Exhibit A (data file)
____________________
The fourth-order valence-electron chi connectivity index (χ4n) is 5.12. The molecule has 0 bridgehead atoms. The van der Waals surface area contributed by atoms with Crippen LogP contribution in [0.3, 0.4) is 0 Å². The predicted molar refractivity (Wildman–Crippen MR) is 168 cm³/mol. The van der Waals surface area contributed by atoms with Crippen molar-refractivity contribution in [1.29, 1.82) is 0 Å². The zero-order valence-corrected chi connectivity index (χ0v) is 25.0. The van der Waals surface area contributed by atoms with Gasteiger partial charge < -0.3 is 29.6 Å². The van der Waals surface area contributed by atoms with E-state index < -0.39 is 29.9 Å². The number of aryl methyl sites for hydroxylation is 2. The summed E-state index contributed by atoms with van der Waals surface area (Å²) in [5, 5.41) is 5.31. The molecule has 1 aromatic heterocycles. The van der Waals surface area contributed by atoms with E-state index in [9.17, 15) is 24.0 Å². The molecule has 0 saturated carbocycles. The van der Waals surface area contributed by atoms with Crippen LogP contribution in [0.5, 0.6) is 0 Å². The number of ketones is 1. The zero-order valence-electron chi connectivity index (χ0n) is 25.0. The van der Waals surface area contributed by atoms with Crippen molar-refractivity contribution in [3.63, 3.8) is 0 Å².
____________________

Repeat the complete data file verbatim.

The fourth-order valence-electron chi connectivity index (χ4n) is 5.12. The molecule has 0 bridgehead atoms. The van der Waals surface area contributed by atoms with Crippen LogP contribution in [0.3, 0.4) is 0 Å². The predicted molar refractivity (Wildman–Crippen MR) is 168 cm³/mol. The van der Waals surface area contributed by atoms with Crippen molar-refractivity contribution in [1.29, 1.82) is 0 Å². The zero-order valence-corrected chi connectivity index (χ0v) is 25.0. The van der Waals surface area contributed by atoms with Gasteiger partial charge < -0.3 is 29.6 Å². The van der Waals surface area contributed by atoms with E-state index < -0.39 is 29.9 Å². The number of aryl methyl sites for hydroxylation is 2. The summed E-state index contributed by atoms with van der Waals surface area (Å²) in [5, 5.41) is 5.31. The molecule has 1 aromatic heterocycles. The van der Waals surface area contributed by atoms with E-state index in [9.17, 15) is 24.0 Å². The molecule has 0 saturated carbocycles. The van der Waals surface area contributed by atoms with Crippen LogP contribution in [0.5, 0.6) is 0 Å². The number of ketones is 1. The zero-order valence-electron chi connectivity index (χ0n) is 25.0. The van der Waals surface area contributed by atoms with Crippen molar-refractivity contribution in [3.63, 3.8) is 0 Å².